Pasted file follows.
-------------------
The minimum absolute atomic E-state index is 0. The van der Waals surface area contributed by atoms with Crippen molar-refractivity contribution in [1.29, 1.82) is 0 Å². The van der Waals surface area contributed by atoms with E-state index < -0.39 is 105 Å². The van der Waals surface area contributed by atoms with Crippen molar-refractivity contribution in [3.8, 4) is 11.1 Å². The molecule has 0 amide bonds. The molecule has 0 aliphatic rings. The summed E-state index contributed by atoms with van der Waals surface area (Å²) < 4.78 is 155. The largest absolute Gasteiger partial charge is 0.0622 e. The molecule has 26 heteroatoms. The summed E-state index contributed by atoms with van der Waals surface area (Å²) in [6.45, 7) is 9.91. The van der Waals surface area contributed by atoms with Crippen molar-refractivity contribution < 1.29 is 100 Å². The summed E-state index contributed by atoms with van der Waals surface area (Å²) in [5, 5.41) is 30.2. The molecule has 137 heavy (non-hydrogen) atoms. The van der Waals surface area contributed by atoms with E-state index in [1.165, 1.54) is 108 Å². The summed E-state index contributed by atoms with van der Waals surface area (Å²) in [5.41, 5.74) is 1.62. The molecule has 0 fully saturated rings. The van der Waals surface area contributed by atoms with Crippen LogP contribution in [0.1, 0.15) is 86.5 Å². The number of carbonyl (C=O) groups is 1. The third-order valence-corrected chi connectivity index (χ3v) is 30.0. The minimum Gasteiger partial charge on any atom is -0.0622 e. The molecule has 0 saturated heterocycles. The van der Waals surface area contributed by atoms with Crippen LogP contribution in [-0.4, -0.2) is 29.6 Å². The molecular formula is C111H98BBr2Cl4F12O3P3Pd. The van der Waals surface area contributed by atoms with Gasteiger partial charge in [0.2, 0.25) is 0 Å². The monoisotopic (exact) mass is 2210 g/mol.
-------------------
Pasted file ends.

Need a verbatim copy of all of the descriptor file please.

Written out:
The minimum absolute atomic E-state index is 0. The van der Waals surface area contributed by atoms with Crippen molar-refractivity contribution in [1.29, 1.82) is 0 Å². The van der Waals surface area contributed by atoms with E-state index < -0.39 is 105 Å². The van der Waals surface area contributed by atoms with Crippen molar-refractivity contribution in [3.8, 4) is 11.1 Å². The molecule has 0 amide bonds. The molecule has 0 aliphatic rings. The summed E-state index contributed by atoms with van der Waals surface area (Å²) < 4.78 is 155. The largest absolute Gasteiger partial charge is 0.0622 e. The molecule has 26 heteroatoms. The summed E-state index contributed by atoms with van der Waals surface area (Å²) in [6.45, 7) is 9.91. The van der Waals surface area contributed by atoms with Crippen molar-refractivity contribution < 1.29 is 100 Å². The summed E-state index contributed by atoms with van der Waals surface area (Å²) in [5, 5.41) is 30.2. The molecule has 137 heavy (non-hydrogen) atoms. The van der Waals surface area contributed by atoms with E-state index in [1.165, 1.54) is 108 Å². The summed E-state index contributed by atoms with van der Waals surface area (Å²) in [5.41, 5.74) is 1.62. The molecule has 0 fully saturated rings. The van der Waals surface area contributed by atoms with Crippen LogP contribution in [0.1, 0.15) is 86.5 Å². The number of carbonyl (C=O) groups is 1. The third-order valence-corrected chi connectivity index (χ3v) is 30.0. The minimum Gasteiger partial charge on any atom is -0.0622 e. The molecule has 0 saturated heterocycles. The van der Waals surface area contributed by atoms with Crippen LogP contribution in [-0.4, -0.2) is 29.6 Å². The molecular formula is C111H98BBr2Cl4F12O3P3Pd. The van der Waals surface area contributed by atoms with Gasteiger partial charge in [0.2, 0.25) is 0 Å². The monoisotopic (exact) mass is 2210 g/mol.